Category: 1974

The Viola Crayola – Music: Breathing Of Statues (1974)

“You know, there are great guitar trio albums and then there’s San Antonio’s Viola Crayola. This jazzy psych freakout jam album is just remarkable and sounds about 15 years ahead of its time in technique. And fortunately it IS of its era sound-wise. This thing just rips and shreds and wah-wah’s until you collapse from exhaustion. The last 2 minute goofball track allows us to see Viola’s mentor – Mr. Zappa. If these guys released this in 1991, there would be a monthly feature in Guitar Player for him. Unfortunately, Tony Viola died tragically later in 1974. Album is only about 29 minutes long. A bootleg exists.”

Yatha Sidhra – A Meditation Mass (1974)

“The first intention was to create a dreamy musical landscape where the Moog synth, the flute & traditional “percussive” instruments play an important part. Seen as a concept album, “A Meditation Mass” is almost exclusively instrumental. A long suite divided in two themes with two variations for each one. A beautiful and ecstatic musical journey. Their sound oscillates between “pastoral” folk music, spacey rock with the addition of discreet jazzy accents.”

Tommy Bolin – Live At Ebbets Field (1974)

“Bolin is know by way too few guitarists and rock fans out there. His playing is simply put, phenomenally versatile and flat-out fun. It seems Bolin never took himself too seriously, easily throwing down the blues, rocking out with the best Hendrixian riffs of his day, and even playing Gomez-styled jazz rock fusion… This recording catches Bolin doing it all, having a blast, and laying down the jams he loved, in the raw, full of Bolin energy and his crazy way with an axe. Bolin’s Echoplex effect screamin’ into an infinity of feedback-looped, echoes before suddenly collapsing upon themselves into abrupt silence is strangely apropos.”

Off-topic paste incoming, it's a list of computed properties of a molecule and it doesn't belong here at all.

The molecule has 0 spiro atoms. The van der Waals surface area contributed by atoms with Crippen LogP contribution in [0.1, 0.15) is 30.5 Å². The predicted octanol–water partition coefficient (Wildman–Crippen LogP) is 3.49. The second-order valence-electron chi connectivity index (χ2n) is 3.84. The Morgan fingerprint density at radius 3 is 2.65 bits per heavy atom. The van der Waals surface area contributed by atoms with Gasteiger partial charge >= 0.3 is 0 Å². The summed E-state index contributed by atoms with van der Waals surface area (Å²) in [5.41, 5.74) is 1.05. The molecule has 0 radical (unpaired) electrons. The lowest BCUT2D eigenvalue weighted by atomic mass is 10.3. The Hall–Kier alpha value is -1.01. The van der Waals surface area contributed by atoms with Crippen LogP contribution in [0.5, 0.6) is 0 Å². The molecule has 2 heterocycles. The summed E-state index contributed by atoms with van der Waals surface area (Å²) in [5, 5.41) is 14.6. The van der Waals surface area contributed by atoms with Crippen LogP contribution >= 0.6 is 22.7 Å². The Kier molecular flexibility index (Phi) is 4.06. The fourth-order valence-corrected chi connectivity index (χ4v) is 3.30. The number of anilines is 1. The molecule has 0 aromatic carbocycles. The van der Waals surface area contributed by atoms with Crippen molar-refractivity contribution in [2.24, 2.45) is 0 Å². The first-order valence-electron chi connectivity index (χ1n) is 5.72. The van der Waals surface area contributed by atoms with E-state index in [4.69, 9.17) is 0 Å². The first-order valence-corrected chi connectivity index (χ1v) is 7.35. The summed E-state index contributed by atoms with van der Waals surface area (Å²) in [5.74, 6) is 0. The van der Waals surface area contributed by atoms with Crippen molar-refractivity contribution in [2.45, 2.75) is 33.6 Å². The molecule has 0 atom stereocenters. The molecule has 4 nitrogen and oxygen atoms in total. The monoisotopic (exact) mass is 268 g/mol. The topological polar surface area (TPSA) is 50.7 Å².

Birth Control – Live (1974)

“Birth Control’s straightforward progressive rock sound is perfectly demonstrated on Birth Control Live, recorded in June 1974… The best example of their early-’70s sound can be found on the 15 minutes of “Back from Hell” and on the even longer “Gamma Ray” combining an entertaining mix of improvised guitar and keyboard interplay that wonderfully stretches itself out.”

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